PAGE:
Rajat Sharma

Hyderabad encounter must serve as a warning to lawmakers, a lesson for judiciary

akb0712 Eight days after the gang rape and murder of a veterinary lady doctor in Hyderabad, four men suspected of committing the heinous crime were shot dead in an encounter by police on Friday morning near the same spot where the crime was committed.

Police had taken the four suspects for “reconstruction of crime”, when, according to police, the suspects snatched two pistols from 10 policemen, but were shot dead in the encounter that followed. Late in the evening, the Telangana High Court directed police to preserve the bodies till December 9, videograph the post mortem and submit the video to the local district judge.

As news spread about the encounter, hundreds of people gathered at the spot, showered flowers on policemen and shouted slogans in support of the police. There were similar scenes of jubilation in several other cities of India. The sister and father of the rape victim said, ‘justice has finally been done’.

Such scenes of jubilation denote one clear point: that people want justice faster, they want that the perpetrators of such heinous crimes are punished at the earliest. For them, it does not matter whether justice is meted out by the court, or the government, or the police. This is a crucial point that must be noted by both law makers and law enforcers.

It is heartening to note that most of the politicians have now begun to understand the mood and pulse of the nation. Most of the women MPs in Parliament welcomed the encounter. BJP MP Locket Chatterjee even said, “instead of giving food to rapists inside jails, there should be a law so that such accused are shot dead in encounters. When such encounters happen, there will be fear in the minds of rapists.”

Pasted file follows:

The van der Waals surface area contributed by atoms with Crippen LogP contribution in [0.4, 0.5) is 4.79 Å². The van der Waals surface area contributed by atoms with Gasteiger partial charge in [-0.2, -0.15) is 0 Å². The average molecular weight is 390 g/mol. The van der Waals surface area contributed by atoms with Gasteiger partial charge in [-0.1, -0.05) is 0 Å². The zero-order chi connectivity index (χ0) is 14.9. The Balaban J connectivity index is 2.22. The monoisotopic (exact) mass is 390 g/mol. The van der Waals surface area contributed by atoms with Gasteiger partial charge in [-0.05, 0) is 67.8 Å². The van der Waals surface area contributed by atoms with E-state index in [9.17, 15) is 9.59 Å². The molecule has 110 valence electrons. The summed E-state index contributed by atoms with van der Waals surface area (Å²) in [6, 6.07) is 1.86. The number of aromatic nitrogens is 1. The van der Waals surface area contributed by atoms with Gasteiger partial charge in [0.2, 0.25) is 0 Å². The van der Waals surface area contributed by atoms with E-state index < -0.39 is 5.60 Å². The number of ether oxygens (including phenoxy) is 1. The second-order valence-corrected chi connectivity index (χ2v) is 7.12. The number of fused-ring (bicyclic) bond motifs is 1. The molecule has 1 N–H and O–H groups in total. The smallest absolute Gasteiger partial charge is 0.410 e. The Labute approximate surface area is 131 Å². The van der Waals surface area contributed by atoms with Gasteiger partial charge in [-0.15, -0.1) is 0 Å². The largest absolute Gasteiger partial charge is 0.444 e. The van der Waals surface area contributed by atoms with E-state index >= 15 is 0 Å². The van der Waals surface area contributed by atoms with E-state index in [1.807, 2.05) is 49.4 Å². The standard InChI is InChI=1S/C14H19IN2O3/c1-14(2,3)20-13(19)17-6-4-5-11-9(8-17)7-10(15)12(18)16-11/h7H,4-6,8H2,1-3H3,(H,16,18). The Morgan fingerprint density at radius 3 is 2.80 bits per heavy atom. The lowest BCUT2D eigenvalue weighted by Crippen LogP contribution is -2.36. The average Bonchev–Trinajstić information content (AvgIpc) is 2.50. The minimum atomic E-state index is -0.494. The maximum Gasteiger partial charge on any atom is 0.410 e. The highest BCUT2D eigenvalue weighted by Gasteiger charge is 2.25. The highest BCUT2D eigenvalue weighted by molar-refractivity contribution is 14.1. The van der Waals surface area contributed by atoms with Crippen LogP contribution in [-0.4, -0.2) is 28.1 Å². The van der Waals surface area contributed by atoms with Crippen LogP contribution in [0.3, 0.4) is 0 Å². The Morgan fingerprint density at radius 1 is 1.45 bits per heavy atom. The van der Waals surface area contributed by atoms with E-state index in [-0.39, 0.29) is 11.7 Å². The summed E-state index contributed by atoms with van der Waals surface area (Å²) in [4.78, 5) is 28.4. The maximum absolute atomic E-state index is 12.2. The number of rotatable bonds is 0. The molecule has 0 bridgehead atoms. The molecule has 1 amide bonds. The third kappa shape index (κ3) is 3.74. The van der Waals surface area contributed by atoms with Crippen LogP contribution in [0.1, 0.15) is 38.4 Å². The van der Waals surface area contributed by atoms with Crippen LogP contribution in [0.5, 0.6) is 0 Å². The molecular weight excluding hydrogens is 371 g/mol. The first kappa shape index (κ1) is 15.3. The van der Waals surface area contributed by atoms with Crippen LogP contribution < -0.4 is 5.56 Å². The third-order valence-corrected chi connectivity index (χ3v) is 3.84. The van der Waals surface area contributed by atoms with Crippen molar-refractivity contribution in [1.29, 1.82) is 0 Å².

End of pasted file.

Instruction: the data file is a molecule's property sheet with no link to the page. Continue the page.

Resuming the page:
The work of the police is to control crime, collect evidences of crime and provide justice to victims. It is the duty of courts to dispense justice. On Friday morning, if the suspects had fled with the policemen’s pistols, imagine the amount of anger that the people would have directed towards the police.

The support that the Hyderabad police got for the Friday encounter can be summed up from an incident narrated by noted public prosecutor Ujjwal Nikam. He said, a convict in the gangrape and murder case of a woman in Pune was given the death sentence by the Supreme Court, his mercy petition was rejected by the President, and yet, for two years the convict was not hanged. Ultimately, the death sentence was commuted to life sentence. There are dozens of similar cases.

Let me give one fact. After the stringent anti-rape legislation was enacted after the infamous Nirbhaya case in Delhi, nearly four lakh rape cases were reported across India. In some of the cases, justice was meted out, but most of the rape cases are still pending in courts.

Since dispensing justice takes up a lot of time, people’s confidence in judiciary begins to wane. In such a situation, the common public hails those individuals and groups that dispense instant justice and give a lesson to such perpetrators. This is what exactly happened in Hyderabad on Friday morning.

The nationwide jubilation over the encounter should serve as a warning to lawmakers: that people are fast losing their patience for justice. It should act as a lesson for law enforcers. If we do not wake up in time, it will be too late.

If we have to control crimes, instill fear in the minds of criminals and ensure safety for our daughters, we have to speed up the pace of judicial process. Let justice be dispensed faster, and the criminals be punished at the earliest. There must be no escape route in the form of mercy petitions.

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